This series, brought to you by Yahoo! Finance, looks at which upgrades and downgrades make sense, and which ones investors should act on. Today, our headlines include downgrades for Tractor Supply Company (NASDAQ:TSCO) and United Natural Foods, Inc. (NASDAQ:UNFI), but a big hike in price target at Honeywell International Inc. (NYSE:HON).
Good news first
Let’s tackle that one first. Honeywell shares are surging this morning — up more than 1%, or three times more than the Dow — on reports that the company has just reaffirmed that it can hit its growth targets for this year. Management says it’s on track to achieve 4% to 5% sales growth, and 6% to 11% profits growth in fiscal 2013, ending the year with per-share profits of as much as $4.95.
This prospect convinced analysts at Stifel Nicolaus to add $6 to their price target on the stock, which Stifel now thinks could hit $80 by year-end. There’s just one problem with that analysis, though.
Priced at 19.5 times trailing earnings, Honeywell International Inc. (NYSE:HON) shares already look richly priced for the 10%-plus earnings growth analysts expect it to produce over the next five years — growth that already looks to be at the high range for what Honeywell’s saying it can achieve. Free cash flow at the company, at $2.6 billion, lags reported net income by 10%, showing Honeywell to be even more expensive than it looks.
Indeed, even if all goes perfectly, and Honeywell maxes out its profits guidance this year, the stock would still cost more than 14.5 times earnings — overpriced for 10% growth and a 2.4% dividend yield. And that’s the best case scenario. Worse case, Honeywell International Inc. (NYSE:HON) falls short on its growth promises, and looks even more overpriced than it already does. To my Foolish eye, this argues in favor of a decline in stock price — not a surge to $80 and beyond.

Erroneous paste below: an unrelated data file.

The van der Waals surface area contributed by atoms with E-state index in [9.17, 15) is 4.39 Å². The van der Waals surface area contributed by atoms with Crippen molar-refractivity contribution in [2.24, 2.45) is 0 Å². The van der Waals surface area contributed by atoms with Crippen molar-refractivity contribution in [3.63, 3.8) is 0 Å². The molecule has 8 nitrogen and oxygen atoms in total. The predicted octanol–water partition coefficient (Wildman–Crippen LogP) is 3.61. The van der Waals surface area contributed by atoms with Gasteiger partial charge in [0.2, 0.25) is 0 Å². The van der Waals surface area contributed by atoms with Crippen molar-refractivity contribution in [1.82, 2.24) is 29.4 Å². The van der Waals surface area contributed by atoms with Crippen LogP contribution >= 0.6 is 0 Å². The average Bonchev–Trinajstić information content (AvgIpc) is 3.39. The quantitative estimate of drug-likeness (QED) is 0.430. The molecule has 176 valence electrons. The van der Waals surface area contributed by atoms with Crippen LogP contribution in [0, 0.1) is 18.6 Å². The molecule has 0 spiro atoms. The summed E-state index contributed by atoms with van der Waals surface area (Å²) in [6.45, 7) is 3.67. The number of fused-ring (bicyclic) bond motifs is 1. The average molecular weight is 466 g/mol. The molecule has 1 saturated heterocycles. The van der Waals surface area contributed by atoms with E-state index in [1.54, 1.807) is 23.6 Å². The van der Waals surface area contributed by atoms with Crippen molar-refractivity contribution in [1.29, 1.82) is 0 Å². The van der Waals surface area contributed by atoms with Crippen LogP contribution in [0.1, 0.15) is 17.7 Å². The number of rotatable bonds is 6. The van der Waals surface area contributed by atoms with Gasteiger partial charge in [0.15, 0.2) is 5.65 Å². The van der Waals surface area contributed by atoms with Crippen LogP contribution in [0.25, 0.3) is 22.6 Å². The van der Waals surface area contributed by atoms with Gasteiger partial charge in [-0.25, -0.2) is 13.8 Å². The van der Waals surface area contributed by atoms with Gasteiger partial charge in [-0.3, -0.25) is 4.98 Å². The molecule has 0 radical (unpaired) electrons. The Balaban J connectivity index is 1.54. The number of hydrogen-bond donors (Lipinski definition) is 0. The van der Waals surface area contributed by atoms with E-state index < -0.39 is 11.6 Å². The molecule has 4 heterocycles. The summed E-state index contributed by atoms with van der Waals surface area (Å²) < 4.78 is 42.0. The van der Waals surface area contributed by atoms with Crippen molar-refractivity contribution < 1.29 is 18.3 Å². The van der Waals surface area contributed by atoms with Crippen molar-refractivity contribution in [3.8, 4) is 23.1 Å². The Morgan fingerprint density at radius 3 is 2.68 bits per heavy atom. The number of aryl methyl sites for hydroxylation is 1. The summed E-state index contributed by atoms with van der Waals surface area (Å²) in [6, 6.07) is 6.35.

Tractor Supply stalls
Meanwhile, the news for stocks Wall Street does not like is even worse. Tractor Supply Company (NASDAQ:TSCO), for example, just got hit with a downgrade (to “hold”) from Feltl & Co. This is strange, because according to StreetInsider.com, Feltl actually thinks the stock could rise to $112 a share over the course of the next 12 months.
It might. With 17% earnings growth projected for this year, and for each of the next five years, Tractor Supply looks likely to keep investors happy, and keep on keeping them happy, as earnings rise higher and higher. But what if the momentum stalls?
Already, Tractor Supply shares look overvalued at 27 times earnings. The dividend payout here is minimal, just 0.8%. Free cash flow is weak, with Tractor Supply Company (NASDAQ:TSCO) generating only about $0.82 in real cash profit for every $1 it claims to be “earning” under GAAP. So long as the company maintains its growth pace, I suspect investors may be willing to ignore the obvious overvaluation. But if Tractor Supply misses the gas pedal just once, investors are going to slam on the brakes.